The 2030 Challenge

When you first read it, Ed Mazria’s 2030 challenge sounds like yet another one of those high-reaching pleas that looks great on the monitor – and goes absolutely nowhere. The  idea behind the challenge is to make our entire built environment (both existing buildings and new construction) carbon-neutral in 23 years. A wise goal, indeed. But when you consider that in the next few decades, we’re expected to build more than human civilization has up to this point, the 2030 challenge seems damn near impossible.

Mazria, then, must be one charismatic dude, because the Challenge is actually gaining momentum. Inhabitat posted a nice interview with Mazria on Sunday, in which he explains just how much the 2030 Challenge has taken off in the year since it was introduced. It’s been adopted by the American Institute of Architects and the US Conference of Mayors, and Mazria’s working with Congressmembers to bring it to the federal level.

These are great organizations to have on your side, but they’re far from guarantors of Architecture 2030’s success. One of my recurring points here at the Wild Green Yonder is that utopian visions are worthless without a workable series of steps to getting there. As Kyoto has shown, carbon reduction schemes can garner the support of (almost) the entire world and still ring hollow, swept away by beauracracy and institutional inertia.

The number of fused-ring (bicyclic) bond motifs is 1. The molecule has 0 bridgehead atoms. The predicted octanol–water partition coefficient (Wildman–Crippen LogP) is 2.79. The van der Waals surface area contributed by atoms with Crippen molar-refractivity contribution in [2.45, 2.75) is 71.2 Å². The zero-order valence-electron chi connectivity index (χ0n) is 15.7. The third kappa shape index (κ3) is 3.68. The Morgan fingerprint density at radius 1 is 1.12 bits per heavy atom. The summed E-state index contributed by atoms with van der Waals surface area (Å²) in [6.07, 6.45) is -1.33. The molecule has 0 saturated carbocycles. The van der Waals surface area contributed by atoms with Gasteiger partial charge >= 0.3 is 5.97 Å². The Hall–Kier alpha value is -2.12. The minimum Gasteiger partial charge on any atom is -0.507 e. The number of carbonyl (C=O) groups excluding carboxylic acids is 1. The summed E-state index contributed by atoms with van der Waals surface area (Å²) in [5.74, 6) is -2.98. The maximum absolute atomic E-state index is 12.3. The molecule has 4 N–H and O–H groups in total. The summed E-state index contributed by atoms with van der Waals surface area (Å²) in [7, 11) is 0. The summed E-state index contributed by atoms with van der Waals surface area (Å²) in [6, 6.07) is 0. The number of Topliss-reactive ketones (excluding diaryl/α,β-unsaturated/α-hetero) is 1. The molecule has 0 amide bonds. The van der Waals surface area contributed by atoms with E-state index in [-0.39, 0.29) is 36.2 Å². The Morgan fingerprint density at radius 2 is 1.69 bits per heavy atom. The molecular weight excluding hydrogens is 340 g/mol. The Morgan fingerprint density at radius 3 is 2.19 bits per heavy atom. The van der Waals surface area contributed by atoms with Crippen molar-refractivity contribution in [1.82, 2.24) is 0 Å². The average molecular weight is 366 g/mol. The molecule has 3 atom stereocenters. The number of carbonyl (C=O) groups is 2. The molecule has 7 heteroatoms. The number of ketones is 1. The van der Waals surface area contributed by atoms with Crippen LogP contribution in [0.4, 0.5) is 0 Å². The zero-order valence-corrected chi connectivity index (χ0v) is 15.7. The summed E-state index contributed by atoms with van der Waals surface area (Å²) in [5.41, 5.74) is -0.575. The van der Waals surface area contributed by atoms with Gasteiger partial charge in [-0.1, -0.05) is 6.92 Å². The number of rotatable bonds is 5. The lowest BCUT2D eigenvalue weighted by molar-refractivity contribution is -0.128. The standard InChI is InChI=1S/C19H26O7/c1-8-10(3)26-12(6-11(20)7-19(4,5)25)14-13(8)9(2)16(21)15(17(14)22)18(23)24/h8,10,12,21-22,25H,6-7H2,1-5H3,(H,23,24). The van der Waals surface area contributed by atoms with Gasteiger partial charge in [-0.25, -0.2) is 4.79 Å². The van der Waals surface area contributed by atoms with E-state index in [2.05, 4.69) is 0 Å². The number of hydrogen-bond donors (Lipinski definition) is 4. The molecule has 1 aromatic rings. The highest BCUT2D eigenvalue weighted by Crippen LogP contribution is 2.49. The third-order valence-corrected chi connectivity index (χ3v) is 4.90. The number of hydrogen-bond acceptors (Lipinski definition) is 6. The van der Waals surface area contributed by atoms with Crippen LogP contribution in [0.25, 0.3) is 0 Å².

Fortunately, it looks like Mazria’s on that as well. He insightfully points out that designing a carbon-neutral world will require a major overhaul of contemporary curricula, and he’s issued another date-based proclamation, the 2010 Imperative, to get the ball rolling on sustainability in design education. To usher in sustainable thinking in Architecture schools, Mazria is urging teachers to include a sentence with every assignment that makes students consider the environmental impact of their designs:

“This will set off a chain reaction, globally, throughout the student population. Because what the students will do at the outset of a new assignment is they will research the issue…. They’ll then bring everyone else in that class, including the instructor, up to speed on the issues, the design strategies, and the technologies that are available and part of the design palette. Out of that, universities and professional studios will become instruments for transforming design.”

The idea that adding a sentence to every assignment will set off a paradigm shift in design education might be overly optimistic. Fortunately, the other elements of the 2010 Imperative offer some more concrete steps. Hundreds of design schools and architecture firms have signed on to a live webcast “teach-in” to be held on February 20th, and Mazria and others are beginning to campaign design schools worldwide to take a serious look at making sustainability an integral part of coursework.

So will the Challenge work? Will the hundreds of millions of structures that rest on the Earth actually be carbon-free by 2030? As much as I think they should be, I’m not convinced that they will. But creating deadlines like the 2030 Challenege are an excellent way of raising awareness and speeding along the process.  And I, for one, will be tuning in on February 20th.

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